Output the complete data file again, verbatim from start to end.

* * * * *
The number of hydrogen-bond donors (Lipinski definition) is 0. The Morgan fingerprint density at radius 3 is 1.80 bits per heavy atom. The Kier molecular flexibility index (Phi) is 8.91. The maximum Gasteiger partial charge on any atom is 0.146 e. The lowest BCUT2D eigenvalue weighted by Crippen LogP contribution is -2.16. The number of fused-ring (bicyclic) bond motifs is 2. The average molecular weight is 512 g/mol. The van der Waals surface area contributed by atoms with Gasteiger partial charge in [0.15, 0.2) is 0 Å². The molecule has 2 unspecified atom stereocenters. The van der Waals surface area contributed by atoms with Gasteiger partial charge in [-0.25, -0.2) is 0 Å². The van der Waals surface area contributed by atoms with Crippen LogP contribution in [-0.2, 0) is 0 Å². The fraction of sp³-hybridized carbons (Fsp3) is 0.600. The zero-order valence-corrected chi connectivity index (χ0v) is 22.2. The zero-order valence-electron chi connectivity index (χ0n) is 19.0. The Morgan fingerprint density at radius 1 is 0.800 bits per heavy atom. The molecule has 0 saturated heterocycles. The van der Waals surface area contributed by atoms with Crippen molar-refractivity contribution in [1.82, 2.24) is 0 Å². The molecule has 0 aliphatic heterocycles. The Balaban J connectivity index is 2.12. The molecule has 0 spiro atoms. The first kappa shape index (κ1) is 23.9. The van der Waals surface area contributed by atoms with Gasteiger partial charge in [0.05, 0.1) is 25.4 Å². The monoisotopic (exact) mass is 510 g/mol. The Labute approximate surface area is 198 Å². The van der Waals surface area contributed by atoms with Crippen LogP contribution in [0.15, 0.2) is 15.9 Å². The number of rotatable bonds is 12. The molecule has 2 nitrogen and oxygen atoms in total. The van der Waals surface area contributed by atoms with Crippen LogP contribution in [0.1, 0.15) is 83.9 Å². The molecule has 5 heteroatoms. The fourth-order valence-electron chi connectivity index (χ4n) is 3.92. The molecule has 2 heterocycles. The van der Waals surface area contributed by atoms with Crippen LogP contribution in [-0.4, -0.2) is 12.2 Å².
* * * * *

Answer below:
The number of hydrogen-bond donors (Lipinski definition) is 0. The Morgan fingerprint density at radius 3 is 1.80 bits per heavy atom. The Kier molecular flexibility index (Phi) is 8.91. The maximum Gasteiger partial charge on any atom is 0.146 e. The lowest BCUT2D eigenvalue weighted by Crippen LogP contribution is -2.16. The number of fused-ring (bicyclic) bond motifs is 2. The average molecular weight is 512 g/mol. The van der Waals surface area contributed by atoms with Gasteiger partial charge in [0.15, 0.2) is 0 Å². The molecule has 2 unspecified atom stereocenters. The van der Waals surface area contributed by atoms with Gasteiger partial charge in [-0.25, -0.2) is 0 Å². The van der Waals surface area contributed by atoms with Crippen LogP contribution in [-0.2, 0) is 0 Å². The fraction of sp³-hybridized carbons (Fsp3) is 0.600. The zero-order valence-corrected chi connectivity index (χ0v) is 22.2. The zero-order valence-electron chi connectivity index (χ0n) is 19.0. The Morgan fingerprint density at radius 1 is 0.800 bits per heavy atom. The molecule has 0 saturated heterocycles. The van der Waals surface area contributed by atoms with Crippen molar-refractivity contribution in [1.82, 2.24) is 0 Å². The molecule has 0 aliphatic heterocycles. The Balaban J connectivity index is 2.12. The molecule has 0 spiro atoms. The first kappa shape index (κ1) is 23.9. The van der Waals surface area contributed by atoms with Gasteiger partial charge in [0.05, 0.1) is 25.4 Å². The monoisotopic (exact) mass is 510 g/mol. The Labute approximate surface area is 198 Å². The van der Waals surface area contributed by atoms with Crippen LogP contribution in [0.15, 0.2) is 15.9 Å². The number of rotatable bonds is 12. The molecule has 2 nitrogen and oxygen atoms in total. The van der Waals surface area contributed by atoms with Crippen LogP contribution in [0.1, 0.15) is 83.9 Å². The molecule has 5 heteroatoms. The fourth-order valence-electron chi connectivity index (χ4n) is 3.92. The molecule has 2 heterocycles. The van der Waals surface area contributed by atoms with Crippen LogP contribution in [-0.4, -0.2) is 12.2 Å².